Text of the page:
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Future Earth and the Belmont Forum united leaders, experts, industry and innovators in the world’s first transdisciplinary gathering with more than 100 sessions available under the Sustainability Research and Innovation Congress 2021. UCL Islands Laboratory was part of the rich agenda that included workshops, training and talks.

On June 14th, Professor Catalina Spataru (project PI and Consortium Lead) gave on overall view of the RE-Energize research project under the Workshop for Belmont Forum – Collaborative Research Action (CRA) – Disaster Risk Reduction and Resilience. She discussed how the project addresses the simultaneous interaction between the climate related natural disasters and development for effective disaster risk management, acknowledging the role of community involvement in disaster risk planning and the role of legal principles and institutions in reducing asymmetries in knowledge and power when addressing issues related to floods, droughts and heatwaves. The primary objective of coming up with a scientific approach for adaptative DR3 governance was presented as combination of numerical, quantitative methods, social sciences and legal approaches within four working packages: diagnosis, research and development, application and synthesis. Her integrated interdisciplinary proposed research approach will inform the adaptative governance by transforming the qualitative and quantitative data and findings into actionable insights that includes a normative institutional dimension.

According to Prof Spataru, “one of the most important aspects is equitable disaster risk reduction and resilience, which involves complex data processes and stakeholder engagement across governance levels, so two elements in particular play a major role in DR3 implementation: (i) ensuring and efficient exchange of information and data processes across different stakeholder groups and (ii) Participatory and equitable decision-making and influence in DR3 processes.”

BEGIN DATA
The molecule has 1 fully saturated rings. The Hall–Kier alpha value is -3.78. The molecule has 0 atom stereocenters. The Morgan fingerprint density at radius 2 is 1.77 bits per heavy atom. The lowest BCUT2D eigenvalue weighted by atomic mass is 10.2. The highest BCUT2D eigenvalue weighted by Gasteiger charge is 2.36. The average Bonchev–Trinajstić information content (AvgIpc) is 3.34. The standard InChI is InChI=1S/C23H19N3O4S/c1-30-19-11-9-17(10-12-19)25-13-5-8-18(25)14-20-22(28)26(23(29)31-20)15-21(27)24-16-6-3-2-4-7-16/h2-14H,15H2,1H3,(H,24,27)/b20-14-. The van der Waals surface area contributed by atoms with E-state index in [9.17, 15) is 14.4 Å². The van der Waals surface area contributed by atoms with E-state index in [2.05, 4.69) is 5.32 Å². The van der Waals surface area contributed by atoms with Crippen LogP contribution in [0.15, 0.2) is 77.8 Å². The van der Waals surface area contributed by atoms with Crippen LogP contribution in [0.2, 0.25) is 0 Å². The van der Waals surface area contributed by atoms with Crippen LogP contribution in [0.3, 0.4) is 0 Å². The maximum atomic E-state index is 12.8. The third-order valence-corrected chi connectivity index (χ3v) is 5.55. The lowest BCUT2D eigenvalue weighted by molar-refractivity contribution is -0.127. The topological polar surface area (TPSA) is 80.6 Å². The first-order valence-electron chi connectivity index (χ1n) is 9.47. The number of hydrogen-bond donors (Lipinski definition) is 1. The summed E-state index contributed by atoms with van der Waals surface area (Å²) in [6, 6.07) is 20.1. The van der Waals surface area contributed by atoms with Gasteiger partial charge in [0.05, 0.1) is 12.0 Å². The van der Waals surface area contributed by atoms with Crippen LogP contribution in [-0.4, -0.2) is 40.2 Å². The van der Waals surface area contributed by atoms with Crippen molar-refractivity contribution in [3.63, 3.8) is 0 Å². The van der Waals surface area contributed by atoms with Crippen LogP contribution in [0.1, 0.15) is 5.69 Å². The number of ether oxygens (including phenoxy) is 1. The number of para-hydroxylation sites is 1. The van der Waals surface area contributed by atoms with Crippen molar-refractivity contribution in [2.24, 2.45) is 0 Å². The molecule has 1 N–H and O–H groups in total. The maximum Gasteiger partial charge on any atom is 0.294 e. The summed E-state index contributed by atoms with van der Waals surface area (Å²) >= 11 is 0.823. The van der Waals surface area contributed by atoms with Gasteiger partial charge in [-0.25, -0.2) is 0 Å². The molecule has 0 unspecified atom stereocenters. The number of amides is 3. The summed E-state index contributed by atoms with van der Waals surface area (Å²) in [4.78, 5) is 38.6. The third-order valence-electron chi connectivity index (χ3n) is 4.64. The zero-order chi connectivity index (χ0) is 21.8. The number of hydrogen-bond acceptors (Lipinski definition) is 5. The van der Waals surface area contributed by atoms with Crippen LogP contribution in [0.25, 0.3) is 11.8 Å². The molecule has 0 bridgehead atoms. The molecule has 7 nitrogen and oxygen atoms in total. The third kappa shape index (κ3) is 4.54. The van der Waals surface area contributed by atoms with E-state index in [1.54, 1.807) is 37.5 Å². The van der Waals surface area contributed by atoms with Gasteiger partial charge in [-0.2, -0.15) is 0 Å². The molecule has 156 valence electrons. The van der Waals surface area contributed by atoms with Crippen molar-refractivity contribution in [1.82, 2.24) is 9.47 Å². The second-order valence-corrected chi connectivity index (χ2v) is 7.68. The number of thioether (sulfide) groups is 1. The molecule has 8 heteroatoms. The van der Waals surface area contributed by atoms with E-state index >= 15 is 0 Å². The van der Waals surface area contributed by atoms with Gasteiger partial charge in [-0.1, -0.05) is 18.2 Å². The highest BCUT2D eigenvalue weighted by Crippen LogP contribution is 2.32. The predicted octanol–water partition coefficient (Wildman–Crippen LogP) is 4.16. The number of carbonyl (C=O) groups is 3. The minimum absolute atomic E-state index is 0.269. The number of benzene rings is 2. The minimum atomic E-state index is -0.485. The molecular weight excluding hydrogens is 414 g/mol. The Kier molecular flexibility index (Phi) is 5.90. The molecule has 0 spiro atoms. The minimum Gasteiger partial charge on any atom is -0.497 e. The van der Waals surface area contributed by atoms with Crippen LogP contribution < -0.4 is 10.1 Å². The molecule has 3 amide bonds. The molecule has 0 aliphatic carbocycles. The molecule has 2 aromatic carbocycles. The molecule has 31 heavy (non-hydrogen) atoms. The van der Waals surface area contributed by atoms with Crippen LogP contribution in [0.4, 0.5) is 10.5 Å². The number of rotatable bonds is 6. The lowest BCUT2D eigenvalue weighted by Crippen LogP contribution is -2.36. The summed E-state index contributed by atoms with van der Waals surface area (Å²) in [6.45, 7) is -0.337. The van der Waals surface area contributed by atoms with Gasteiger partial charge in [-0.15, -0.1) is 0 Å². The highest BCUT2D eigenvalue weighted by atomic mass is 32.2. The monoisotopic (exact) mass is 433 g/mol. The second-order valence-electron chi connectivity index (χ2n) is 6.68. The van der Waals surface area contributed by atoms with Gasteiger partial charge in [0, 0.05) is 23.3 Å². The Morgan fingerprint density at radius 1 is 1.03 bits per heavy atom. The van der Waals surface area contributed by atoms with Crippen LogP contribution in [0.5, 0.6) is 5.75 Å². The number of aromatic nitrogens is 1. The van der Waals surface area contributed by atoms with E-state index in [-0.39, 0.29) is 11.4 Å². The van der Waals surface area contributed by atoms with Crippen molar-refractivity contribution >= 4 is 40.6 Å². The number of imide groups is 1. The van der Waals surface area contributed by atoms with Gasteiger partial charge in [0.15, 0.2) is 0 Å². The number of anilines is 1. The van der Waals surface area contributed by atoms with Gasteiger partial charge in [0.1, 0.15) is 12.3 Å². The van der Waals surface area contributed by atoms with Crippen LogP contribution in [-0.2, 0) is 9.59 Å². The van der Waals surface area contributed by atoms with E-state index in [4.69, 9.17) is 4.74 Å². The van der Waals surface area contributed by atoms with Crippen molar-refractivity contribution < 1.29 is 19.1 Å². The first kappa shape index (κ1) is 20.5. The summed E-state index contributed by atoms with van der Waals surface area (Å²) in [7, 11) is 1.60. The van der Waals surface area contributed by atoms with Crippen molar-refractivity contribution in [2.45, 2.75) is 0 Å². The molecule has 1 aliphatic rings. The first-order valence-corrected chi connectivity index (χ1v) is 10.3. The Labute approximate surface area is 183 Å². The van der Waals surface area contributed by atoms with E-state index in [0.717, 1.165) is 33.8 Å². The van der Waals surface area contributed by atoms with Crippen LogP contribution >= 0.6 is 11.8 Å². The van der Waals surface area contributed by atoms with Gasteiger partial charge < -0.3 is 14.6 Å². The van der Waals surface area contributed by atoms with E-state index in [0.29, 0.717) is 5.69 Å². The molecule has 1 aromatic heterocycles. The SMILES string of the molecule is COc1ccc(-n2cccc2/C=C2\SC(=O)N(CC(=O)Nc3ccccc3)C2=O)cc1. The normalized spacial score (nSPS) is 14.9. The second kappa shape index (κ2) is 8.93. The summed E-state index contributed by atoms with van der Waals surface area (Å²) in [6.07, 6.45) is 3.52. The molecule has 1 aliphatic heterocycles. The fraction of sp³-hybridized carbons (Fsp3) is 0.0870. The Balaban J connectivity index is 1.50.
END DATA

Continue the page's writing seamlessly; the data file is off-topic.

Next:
The continuous engagement with stakeholders and partnerships was raised as key aspects to achieve the latter objectives and global impact. Prof Spataru presented the Re-Energize DR3 toolbox she designed, considering the different methods/models utilised by the consortium partners. The designed toolbox includes datasets, multi-disciplinary quantitative and qualitative methods informing each other, as well as deontological approach based on values and principles of inter- and intra-generational equity. It includes diagnosis and stakeholder engagement process, social media data and data processes, resource nexus, climate change modelling scenarios and application to coastal cities and islands, considering the continuous interactions with stakeholders in different locations.

In addition to our PI presentation, the PI of the other four project teams who successfully receive funding under the CRA call provide an overview on their projects.

All projects share the common aim of responding to the growing need of enhanced assessment and reduction of disaster risk and co-design of resilience strategies with a breadth of stakeholders. Cyber-enabled disaster resilience, data-driven response, intelligent smart-city technology, machine learning, boundary science and climate science were amongst the main themes discussed by project leaders, enhancing the debate regarding practices that integrates data technologies, tools and methodologies for disaster risk reduction.

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